Poltava pointed to the case of the Polish armed underground that, originating in the wartime Home Army (AK, the mainstream anti-Nazi resistance movement), fought now the new “communist” regime established under Soviet domination. “We have a common enemy – and, in fact, we have nothing more in common”, he wrote in the instruction. “It is like this because while we say clearly that we fight for an Ukrainian Independent United State and want that every nation should live in its own independent national state, the AK is subordinated in fact to its government in exile that strives toward the restoration of Poland in its frontiers from before 1939, that is, also on the Ukrainian and Byelorussian lands. While we are against landlords and capitalists, the AK actively opposes the parcelling out of the landlords’ estates.” Poltava commented, “The same happens with the Rumanian Iron Guard, Serbian Chetniks, Croatian Ustasha and Bulgarian underground groups.”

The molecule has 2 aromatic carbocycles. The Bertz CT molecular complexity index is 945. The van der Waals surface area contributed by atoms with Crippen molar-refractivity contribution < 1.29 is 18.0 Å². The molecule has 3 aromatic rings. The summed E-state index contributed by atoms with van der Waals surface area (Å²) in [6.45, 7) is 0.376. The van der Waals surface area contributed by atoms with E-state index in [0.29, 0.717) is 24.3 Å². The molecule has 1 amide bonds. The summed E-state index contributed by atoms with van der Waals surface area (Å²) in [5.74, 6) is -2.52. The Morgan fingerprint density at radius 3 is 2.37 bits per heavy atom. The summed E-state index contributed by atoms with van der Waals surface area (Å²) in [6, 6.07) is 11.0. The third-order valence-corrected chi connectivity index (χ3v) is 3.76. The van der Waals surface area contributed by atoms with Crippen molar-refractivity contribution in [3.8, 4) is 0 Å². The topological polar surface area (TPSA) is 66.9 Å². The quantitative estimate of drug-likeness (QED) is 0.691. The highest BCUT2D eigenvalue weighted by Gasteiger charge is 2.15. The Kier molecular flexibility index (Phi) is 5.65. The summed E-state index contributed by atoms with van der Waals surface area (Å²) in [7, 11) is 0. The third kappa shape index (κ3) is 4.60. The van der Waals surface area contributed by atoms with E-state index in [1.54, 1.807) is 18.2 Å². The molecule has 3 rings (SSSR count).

The last point made by Poltava was the growing anticolonial revolution in Southeast Asia. He wrote, “The struggle in Indochina and Indonesia is an independent struggle for national liberation of colonial peoples (Annamites in Indochina and Malays in Indonesia) against French and Dutch domination. Bolsheviks have no influence upon this struggle. In contrast, the struggle of Azerbaijanis in Northern Iran is inspired by Bolsheviks who, exploiting the Azerbaijani [national] question, that is not solved by the Iranian government, strengthen there their influence, preparing an annexation of this part of Iran with the aim to weaken there the influence of England.”
Edited by Andrew Pollack
The full text in Ukrainian is available here: